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  #1  
Old 07-19-2013, 02:27 PM
stuw stuw is offline
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Default Binding Channel Jig

I need to come up with something to cut the channel in back of my guitar since it has a 15' radius.
Looked around the net and found a few different types and styles. Buying one right now is not in the cards.
I settled on the design that looks like the Stew Mac one only on a larger scale.
My shop is small, and space is limited so I am trying to re-purpose the mortise/tenon jig I am still working on. I mounted the 1 hp router above a removable table. Added a carved board that both moves and locks in place to keep the guitar the correct distance from the router bit. I adjust the height of the router (cutting depth) from the router itself. Theory say's it will work... What do you folks think?

Not sure I want to use my newest build for it's first test. Not sure how many passes I should take per channel.

Idea's? suggestions?

Thanks
Stu
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  #2  
Old 07-19-2013, 02:31 PM
Ned Milburn Ned Milburn is offline
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Quote:
Originally Posted by stuw View Post
I need to come up with something to cut the channel in back of my guitar since it has a 15' radius.
Looked around the net and found a few different types and styles. Buying one right now is not in the cards.
I settled on the design that looks like the Stew Mac one only on a larger scale.
My shop is small, and space is limited so I am trying to re-purpose the mortise/tenon jig I am still working on. I mounted the 1 hp router above a removable table. Added a carved board that both moves and locks in place to keep the guitar the correct distance from the router bit. I adjust the height of the router (cutting depth) from the router itself. Theory say's it will work... What do you folks think?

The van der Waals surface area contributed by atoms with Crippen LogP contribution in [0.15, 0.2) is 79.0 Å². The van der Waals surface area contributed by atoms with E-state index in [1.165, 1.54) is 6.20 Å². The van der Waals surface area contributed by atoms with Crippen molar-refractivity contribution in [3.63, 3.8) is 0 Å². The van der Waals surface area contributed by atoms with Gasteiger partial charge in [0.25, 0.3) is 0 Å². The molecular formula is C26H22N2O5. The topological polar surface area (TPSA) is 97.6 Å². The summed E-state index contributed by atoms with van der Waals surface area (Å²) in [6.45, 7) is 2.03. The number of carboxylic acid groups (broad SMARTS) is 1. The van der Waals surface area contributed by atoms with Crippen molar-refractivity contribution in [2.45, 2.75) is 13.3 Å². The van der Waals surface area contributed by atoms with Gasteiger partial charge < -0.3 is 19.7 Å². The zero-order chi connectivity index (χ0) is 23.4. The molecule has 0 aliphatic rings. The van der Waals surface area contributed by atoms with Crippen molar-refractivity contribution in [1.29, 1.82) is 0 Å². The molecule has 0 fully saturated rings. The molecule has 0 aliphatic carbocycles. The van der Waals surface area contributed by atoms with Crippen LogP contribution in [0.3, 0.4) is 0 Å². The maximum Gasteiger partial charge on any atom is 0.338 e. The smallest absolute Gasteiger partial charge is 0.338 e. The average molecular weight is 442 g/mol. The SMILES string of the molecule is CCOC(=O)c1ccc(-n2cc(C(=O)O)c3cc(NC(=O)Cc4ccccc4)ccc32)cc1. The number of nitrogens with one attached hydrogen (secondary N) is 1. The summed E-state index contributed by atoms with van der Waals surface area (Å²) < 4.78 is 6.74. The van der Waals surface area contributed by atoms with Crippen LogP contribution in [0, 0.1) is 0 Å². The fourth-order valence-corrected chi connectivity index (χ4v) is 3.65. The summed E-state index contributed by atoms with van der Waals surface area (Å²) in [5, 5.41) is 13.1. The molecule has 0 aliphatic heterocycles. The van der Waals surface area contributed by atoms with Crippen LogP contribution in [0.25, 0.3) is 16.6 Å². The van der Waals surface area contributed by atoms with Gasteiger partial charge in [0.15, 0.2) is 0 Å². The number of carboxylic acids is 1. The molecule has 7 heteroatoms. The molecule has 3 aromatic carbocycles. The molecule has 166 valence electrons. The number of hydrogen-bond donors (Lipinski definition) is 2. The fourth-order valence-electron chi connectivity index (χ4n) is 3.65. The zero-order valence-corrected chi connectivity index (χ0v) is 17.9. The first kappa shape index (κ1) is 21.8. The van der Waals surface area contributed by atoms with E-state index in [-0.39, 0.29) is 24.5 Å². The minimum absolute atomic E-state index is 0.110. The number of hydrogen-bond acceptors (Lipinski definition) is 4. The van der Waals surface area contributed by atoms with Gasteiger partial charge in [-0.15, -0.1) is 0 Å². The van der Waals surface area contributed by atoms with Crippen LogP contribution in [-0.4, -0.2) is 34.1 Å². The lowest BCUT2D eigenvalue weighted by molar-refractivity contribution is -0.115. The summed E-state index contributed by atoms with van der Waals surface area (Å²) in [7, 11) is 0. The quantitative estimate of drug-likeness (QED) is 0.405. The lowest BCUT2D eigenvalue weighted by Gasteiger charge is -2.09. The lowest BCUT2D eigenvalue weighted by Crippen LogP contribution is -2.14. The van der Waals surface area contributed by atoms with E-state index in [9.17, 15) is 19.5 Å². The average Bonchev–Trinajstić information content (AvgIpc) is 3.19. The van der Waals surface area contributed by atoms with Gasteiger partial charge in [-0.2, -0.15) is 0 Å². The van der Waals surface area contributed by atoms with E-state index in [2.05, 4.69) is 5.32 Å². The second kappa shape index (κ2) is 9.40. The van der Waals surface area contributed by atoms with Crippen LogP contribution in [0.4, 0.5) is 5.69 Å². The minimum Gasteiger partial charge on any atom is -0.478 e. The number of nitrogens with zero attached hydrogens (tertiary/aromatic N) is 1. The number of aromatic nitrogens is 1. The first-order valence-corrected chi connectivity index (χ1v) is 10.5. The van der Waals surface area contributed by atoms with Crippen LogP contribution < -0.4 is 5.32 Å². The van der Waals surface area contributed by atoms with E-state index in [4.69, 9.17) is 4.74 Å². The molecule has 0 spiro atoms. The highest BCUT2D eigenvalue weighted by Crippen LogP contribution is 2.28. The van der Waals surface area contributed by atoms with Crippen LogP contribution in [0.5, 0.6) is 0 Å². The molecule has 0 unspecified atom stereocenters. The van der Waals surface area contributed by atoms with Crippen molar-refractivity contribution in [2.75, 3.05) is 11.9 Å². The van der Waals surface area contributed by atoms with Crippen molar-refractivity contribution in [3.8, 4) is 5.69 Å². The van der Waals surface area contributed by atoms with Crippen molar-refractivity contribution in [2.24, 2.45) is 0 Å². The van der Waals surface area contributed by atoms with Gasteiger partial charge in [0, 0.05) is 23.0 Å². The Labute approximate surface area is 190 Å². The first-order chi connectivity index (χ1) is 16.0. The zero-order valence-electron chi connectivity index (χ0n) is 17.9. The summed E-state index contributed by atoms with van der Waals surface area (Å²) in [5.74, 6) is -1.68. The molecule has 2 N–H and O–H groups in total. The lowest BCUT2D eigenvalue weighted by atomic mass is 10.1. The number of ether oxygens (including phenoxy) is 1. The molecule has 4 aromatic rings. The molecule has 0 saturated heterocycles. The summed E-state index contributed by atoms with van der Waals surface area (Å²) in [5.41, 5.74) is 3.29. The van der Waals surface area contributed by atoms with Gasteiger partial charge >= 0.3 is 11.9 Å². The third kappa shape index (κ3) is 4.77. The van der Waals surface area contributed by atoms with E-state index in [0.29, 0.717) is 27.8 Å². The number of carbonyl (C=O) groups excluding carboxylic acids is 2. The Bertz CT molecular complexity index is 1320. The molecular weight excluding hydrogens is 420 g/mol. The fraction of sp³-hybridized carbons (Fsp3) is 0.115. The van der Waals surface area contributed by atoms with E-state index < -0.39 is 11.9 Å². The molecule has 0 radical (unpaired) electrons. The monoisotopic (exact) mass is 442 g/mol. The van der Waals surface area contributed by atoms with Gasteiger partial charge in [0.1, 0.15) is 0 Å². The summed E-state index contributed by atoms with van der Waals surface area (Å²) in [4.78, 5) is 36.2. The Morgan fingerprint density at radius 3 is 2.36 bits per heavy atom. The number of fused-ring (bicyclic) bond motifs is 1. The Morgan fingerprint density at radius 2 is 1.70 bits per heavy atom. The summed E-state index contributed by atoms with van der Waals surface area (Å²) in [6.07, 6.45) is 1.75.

Not sure I want to use my newest build for it's first test. Not sure how many passes I should take per channel.

Idea's? suggestions?

Thanks
Stu
Keep it simple. Here is a pic of my self-made jig:

https://www.facebook.com/photo.php?f...type=3&theater

Cost me nothing. I used some left-over bamboo flooring, which is great because it is strong and very stable.
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  #3  
Old 07-19-2013, 02:36 PM
charles Tauber charles Tauber is offline
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Quote:
Originally Posted by stuw View Post
Added a carved board that both moves and locks in place to keep the guitar the correct distance from the router bit. I adjust the height of the router (cutting depth) from the router itself.
I don't understand the above two statements.

In a Stewmac type arrangement, the carriage to which the router is attached moves vertically up and down. This allows it to follow the vertical change related to the curved/domed top or back. The constraint on the carriage keeps the router vertical at all times. With the guitar setup in its own "carriage" so that the sides are vertical, the channels cut are then constrained to be perpendicular to the sides. I'm not understanding how that is accomplished in your arrangement.

My suggestion is make one of these:

http://www.canadianluthiersupply.com...ts/binding-jig

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Old 07-19-2013, 02:44 PM
stuw stuw is offline
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Quote:
Originally Posted by HCG Canada View Post
Keep it simple. Here is a pic of my self-made jig:

https://www.facebook.com/photo.php?f...type=3&theater

Cost me nothing. I used some left-over bamboo flooring, which is great because it is strong and very stable.